14. Zita Carno

    January 25th, 2014 at 10:22 PM

    Lantz—take a look at Phil Rosengren’s analysis of Masahiro Tanaka’s pitching motion and you’ll notice just how he uses his lower body, focusing on the hips and getting them moving. I saw that video, and it occurred to me that someone must have been spreading information about “The Secret”—because that’s exactly what comes into play. Same thing.

  15. Tom Cahill

    January 28th, 2014 at 10:23 PM

    Lantz :
    I think that you are right on the $ regarding the back hip. Kids who “leak”
    their front side are losing most of their power. I have noticed that we coaches
    tend to pay too much attention to the front shoulder opening prematurely
    when, I feel, that it’s the front hip “leaking” that leads to the front shoulder
    opening too soon. Kids either don’t know how to use their lower 1/2 properly
    or they lack the strength in their lower 1/2 and, as a result try to muscle the
    ball with their upper 1/2 in order to generate velocity.

  16. Lantz

    January 29th, 2014 at 12:04 AM

    Tom,

    I would totally 100% agree. Its the center part of the body that controls just about everything in the delivery. More times than not, when you see something up top, it was caused by something below.

    Nice point and thanks for commenting.

    Lantz

  17. Nick

    December 13th, 2014 at 7:57 PM

    Hey lantz, really liked this post! I’m actually a college pitcher and I struggle with opening my front foot and hip very early. I’m a big body 6’7 220 should I be trying to get lower as I stride to help keep closed? What do you think would help?

  18. francois.cg@gmail.com

    March 10th, 2015 at 8:04 PM

    Hey Coach Lantz, Thank you for this article. I was looking for something to send to my son’s coaches to help them understand this. My son has been improving this for a little over a month and the results are amazing(+5 mph immediately with improved command). I’m trying to actually get coaches to help him improve his greatest performance inhibitor rather than focusing on what they accidentally regurgitate to all their students. Thanks again!

  19. Lantz Wheeler

    March 10th, 2015 at 9:07 PM

    Sure thing….it’s why the Core Velocity Belt has been super effective. Thanks for commenting.

  20. Don Ervin

    June 27th, 2017 at 4:45 PM

    Lantz, you have a great informative site.
    To keep from opening up the front side too early keep in mind/remember that the body movement from the rubber to stride foot touch/plant down is/should be a sideways body movement with the hips leading the way, not the stride foot leading the way, as is the habit of the majority of those who attempt to throw/pitch from a rubber atop of a {10} inch mound, major league pitchers included.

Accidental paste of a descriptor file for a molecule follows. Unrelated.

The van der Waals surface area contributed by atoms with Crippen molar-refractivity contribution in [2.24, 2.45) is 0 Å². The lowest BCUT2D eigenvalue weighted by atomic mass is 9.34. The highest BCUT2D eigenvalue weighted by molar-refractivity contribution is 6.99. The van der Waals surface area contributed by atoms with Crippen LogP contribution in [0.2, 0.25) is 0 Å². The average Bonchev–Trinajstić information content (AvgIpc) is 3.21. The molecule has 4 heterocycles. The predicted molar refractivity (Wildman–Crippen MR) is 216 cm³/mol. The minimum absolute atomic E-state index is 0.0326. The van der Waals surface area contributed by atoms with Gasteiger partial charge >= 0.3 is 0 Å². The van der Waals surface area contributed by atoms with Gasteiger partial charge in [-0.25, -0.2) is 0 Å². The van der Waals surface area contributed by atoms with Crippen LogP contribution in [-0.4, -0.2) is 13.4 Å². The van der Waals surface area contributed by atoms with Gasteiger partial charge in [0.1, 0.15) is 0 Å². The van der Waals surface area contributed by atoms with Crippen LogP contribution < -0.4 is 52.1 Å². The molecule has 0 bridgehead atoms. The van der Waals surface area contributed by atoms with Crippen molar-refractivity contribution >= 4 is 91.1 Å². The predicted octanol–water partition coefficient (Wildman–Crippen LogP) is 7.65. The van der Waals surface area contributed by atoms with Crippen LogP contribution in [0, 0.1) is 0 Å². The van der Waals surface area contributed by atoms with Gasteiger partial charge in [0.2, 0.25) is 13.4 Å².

Great base ball-N-
    Don Ervin
    ame392002@yahoo.com

  21. Aaron

    May 28th, 2015 at 2:40 PM

    When do you recommend kids start working with your belt. I love this article and the suggestions therein. I also think the belt could be a great addition for kids at a certain age. I would be curious as to your thoughts as to the right age. Thanks.

  22. Lantz Wheeler

    May 30th, 2015 at 4:04 AM

    Not really a ‘right’ age… There’s so many different things you can do with The Belt to heighten awareness of the hips. Sorry, I guess I didn’t answer your question did I?

  23. Mike Richards

    June 15th, 2015 at 6:05 PM

    Lantz

    This article should be in Cooperstown.

    Great work

    Mike Richards

  24. Don Ervin

    February 15th, 2016 at 4:19 PM

    Lantz,
    As usual you have sent out another very excellent and informative article with video clips.
    Don Ervin

    Nick,
    It has always been my understanding based on my numerous years of experience that if one wants to successfully learn something one must first acquire a basic understanding and knowledge of what one is attempting to learn, the basic understanding of one’s body’s pitching movement from the rubber to one’s stride foot touch, plant down is that one’s body movement is/should be a closed/ side way’s movement, which means that at the first forward body/hip/core movement from the rubber the eyes are on target, the front hip, {not the stride foot and leg} should first lead the way and travel app. {12} photo/video frames while being trailed/tracked by the shoulders, then followed by the stride foot and ankle bone/knob which are all aimed and should then travel in a straight line towards the target/catchers mitt, there should be no body opening/rotation until a split second prior to stride foot touch/plant down. Draw a straight app. ten foot line from your pitching spot at the rubber towards your target/catchers mitt then practice standing and striding side ways straight down that line to acquire the side ways feel, stand side ways on the line in your normal stride length which should be app. your body height and rock forward and back, pull your foot back to shoulder width then slide it back to normal stride length several times to get the feel of moving side ways, have your movements taped for viewing, hope my comments are helpful to you.
    Don Ervin
    dfervin32@yahoo.com